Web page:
How To Become a Machinist

Stan T.Career, RequirementsLeave a Comment

How Long Does It Take, What Degree Do You Need, and More

What degree do you need

Recommended degree level

Post-Secondary Certificate

We did a survey to ask other Machinists what degree they had when they became a Machinist. Here are the results.
a Post-Secondary Certificate
49.69%


High School Diploma
34.26%


Associate’s Degree
4.91%


One of the most common questions that we always get is what major or degree do I need to become Machinists or what courses do I need to take.

We also asked Machinists what did they major in college or university and here are the top 5 most popular majors that came up.

Machine Shop Technology
Machine Shop Technology

Machinists must have a high school diploma or equivalent. In high school, students should take math courses, especially trigonometry and geometry. They also should take courses in blueprint reading, metalworking, and drafting, if available. Some community colleges and technical schools have 2-year programs that train students to become machinists. These programs usually teach design and blueprint reading, how to use a variety of welding and cutting tools, and the programming and function of computer-numerically controlled (CNC) machines.



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How hard is it

Difficulty
Not Too Hard

You may need some previous work-related skill, knowledge or experience to be a Machinist. For example, an electrician must complete three or four years of apprenticeship or several years of vocational training, and often must have passed a licensing exam, in order to perform the job.

Careers in this difficulty category will usually need 1 or 2 years of on-the-job training and informal training with experienced workers. These careers usually involve using communication and organizational skills to coordinate, supervise, manage, or train others to accomplish goals. Similar careers include hydroelectric production managers, travel agents, electricians, court reporters, and medical assistants.


Related work experience required
2 to 4 years

2 to 4 years
22.7%


4 to 6 years
22.68%


6 months to 1 year
19.94%


Job training
6 months to 1 year

6 months to 1 year
27.62%


1 to 2 years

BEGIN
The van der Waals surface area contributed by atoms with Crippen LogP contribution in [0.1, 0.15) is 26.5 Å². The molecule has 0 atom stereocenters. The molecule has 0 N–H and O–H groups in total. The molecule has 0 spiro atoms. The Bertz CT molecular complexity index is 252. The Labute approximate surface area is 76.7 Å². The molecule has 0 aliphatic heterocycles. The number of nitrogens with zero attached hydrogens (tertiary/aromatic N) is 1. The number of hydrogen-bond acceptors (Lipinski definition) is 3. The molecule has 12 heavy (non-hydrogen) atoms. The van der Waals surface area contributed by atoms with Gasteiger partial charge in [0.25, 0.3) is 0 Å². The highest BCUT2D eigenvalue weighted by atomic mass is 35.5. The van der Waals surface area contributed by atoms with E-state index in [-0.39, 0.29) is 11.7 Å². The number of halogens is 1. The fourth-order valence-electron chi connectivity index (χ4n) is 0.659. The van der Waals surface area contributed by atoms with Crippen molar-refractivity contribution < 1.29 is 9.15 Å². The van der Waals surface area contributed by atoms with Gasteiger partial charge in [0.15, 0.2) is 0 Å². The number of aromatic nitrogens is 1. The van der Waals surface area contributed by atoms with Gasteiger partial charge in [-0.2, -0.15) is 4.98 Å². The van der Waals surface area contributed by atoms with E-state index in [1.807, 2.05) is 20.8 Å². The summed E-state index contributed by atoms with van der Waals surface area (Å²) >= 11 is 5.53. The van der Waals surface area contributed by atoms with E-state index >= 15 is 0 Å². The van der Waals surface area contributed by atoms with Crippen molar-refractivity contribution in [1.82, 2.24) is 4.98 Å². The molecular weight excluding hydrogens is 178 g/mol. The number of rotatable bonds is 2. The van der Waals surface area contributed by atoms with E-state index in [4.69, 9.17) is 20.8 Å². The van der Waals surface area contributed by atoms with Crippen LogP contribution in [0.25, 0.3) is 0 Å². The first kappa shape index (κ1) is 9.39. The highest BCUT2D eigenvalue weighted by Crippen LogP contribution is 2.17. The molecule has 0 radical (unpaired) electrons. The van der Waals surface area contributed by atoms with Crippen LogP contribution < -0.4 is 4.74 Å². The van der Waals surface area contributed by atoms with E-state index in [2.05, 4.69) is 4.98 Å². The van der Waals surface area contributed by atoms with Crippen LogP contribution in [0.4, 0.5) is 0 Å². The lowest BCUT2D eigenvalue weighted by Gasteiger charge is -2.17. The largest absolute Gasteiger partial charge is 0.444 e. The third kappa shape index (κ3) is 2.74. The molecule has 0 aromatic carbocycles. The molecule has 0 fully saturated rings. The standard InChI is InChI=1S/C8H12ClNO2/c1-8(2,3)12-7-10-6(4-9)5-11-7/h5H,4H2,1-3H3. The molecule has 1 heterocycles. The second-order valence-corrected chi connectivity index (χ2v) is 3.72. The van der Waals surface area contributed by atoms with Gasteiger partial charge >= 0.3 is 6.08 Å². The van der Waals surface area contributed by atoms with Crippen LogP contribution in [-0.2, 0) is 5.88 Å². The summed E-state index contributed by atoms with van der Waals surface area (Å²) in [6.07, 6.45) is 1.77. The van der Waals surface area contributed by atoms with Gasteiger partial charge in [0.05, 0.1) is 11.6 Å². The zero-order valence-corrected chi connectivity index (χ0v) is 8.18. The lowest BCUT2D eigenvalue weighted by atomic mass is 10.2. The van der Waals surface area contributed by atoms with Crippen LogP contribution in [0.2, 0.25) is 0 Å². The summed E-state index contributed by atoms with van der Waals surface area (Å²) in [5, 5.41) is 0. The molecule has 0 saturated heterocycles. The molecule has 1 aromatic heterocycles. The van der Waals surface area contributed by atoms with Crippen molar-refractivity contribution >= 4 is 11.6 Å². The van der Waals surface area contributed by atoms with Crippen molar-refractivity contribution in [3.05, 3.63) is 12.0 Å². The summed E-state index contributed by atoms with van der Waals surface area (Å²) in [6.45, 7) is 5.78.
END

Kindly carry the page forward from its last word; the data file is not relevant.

16.44%


2 to 4 years
15.48%



License and certifications

Do you need any license or certification
Recommended but not required

To boost the skill level of machinists and to create a more uniform standard of competency, a number of training facilities, state apprenticeship boards, and colleges offer certification programs. The Right Skills Now initiative, for example, is an industry-driven program that aims to align education pathways with career pathways. Completing a recognized certification program provides machinists and tool and die makers with better job opportunities and helps employers judge the abilities of new hires.


Skills required

We asked other Machinists if they could only have 5 skills, what would they be. Here is what they said.

1. Operation Monitoring what does this mean
2. Critical Thinking what does this mean
3. Operation and Control what does this mean
4. Reading Comprehension what does this mean
5. Active Listening what does this mean

= Hot in-demand that most employers are looking for


Knowledge required

Just like any other job, you will need certain know-hows to excel at your job. Machinists are generally very knowledgeable in these 5 key areas.

1. Mathematics what does this mean
2. Mechanical what does this mean
3. Production and Processing what does this mean
4. English Language what does this mean
5. Design what does this mean



Learn more about Machinists

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Related to Machinists Requirements

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